Greek police fire teargas at 200,000 workers


Greek police fired teargas and attacked 200,000 workers and youth outside parliament yesterday who were seeking to prevent MPs entering parliament to vote on new austerity measures.

The youth around Syntagma Square in Athens responded to the police attack by throwing yoghurt and stones.

Hundreds of thousands took part in a general strike, the third in Greece this year. Ports, public transport and banks were shut.

Police sealed off the roads leading to Syntagma Square and created a pathway for deputies.

The new austerity programme required for the EU and IMF bail-out package is for 28bn euros (£24.6bn; $40.5bn) in cuts to take effect from 2012 to 2015.

Papandreou faces the risk of a revolt in his own Pasok party over the plans.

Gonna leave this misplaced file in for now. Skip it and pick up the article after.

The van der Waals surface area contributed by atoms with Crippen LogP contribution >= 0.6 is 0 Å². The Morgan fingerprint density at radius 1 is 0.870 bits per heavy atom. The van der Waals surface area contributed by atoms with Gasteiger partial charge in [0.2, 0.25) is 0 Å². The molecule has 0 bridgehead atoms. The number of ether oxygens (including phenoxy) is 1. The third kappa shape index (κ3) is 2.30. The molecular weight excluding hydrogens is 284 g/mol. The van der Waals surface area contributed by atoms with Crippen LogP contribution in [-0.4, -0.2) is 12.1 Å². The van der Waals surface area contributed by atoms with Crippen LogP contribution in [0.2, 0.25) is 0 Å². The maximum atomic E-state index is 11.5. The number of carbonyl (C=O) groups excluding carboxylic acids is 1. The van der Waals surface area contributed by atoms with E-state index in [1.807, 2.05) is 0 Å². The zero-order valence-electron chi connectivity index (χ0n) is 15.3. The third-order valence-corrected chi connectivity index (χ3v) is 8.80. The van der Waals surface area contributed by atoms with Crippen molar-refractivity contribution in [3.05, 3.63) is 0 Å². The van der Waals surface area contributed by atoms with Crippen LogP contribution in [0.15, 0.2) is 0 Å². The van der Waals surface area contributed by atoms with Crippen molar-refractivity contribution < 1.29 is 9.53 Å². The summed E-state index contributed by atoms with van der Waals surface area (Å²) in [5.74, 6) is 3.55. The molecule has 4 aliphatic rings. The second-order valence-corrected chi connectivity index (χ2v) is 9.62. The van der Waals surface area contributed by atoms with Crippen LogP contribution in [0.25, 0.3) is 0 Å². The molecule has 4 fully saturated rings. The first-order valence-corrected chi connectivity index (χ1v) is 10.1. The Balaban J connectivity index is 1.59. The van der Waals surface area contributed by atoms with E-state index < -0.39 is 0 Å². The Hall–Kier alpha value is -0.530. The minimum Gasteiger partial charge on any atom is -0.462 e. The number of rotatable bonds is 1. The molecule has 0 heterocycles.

State-run companies joined the walkout, while hospitals are only offering emergency care.

The demonstrators called themselves the ‘indignants’, after the Spanish anti-austerity protesters who set up camps in Madrid and Barcelona.

The square was awash with Greek and Spanish flags, as well as banners reading ‘Resist’ and the battle cry from the Spanish civil war, ‘No pasaran’ (they shall not pass).

One MP defected on Tuesday, leaving Papandreou with only 155 of the chamber’s 300 seats.

One other Pasok MP has threatened to vote against the cuts and privatisation of state assets. Another 14 are wavering in support.

Meanwhile, EU finance ministers meeting in Brussels have failed to reach agreement on how to make private creditors contribute to a second Greek bail-out without throwing financial markets into turmoil.

As a result of their failure to reach a deal, the cost of insuring Greek debt against default shot to an all-time high.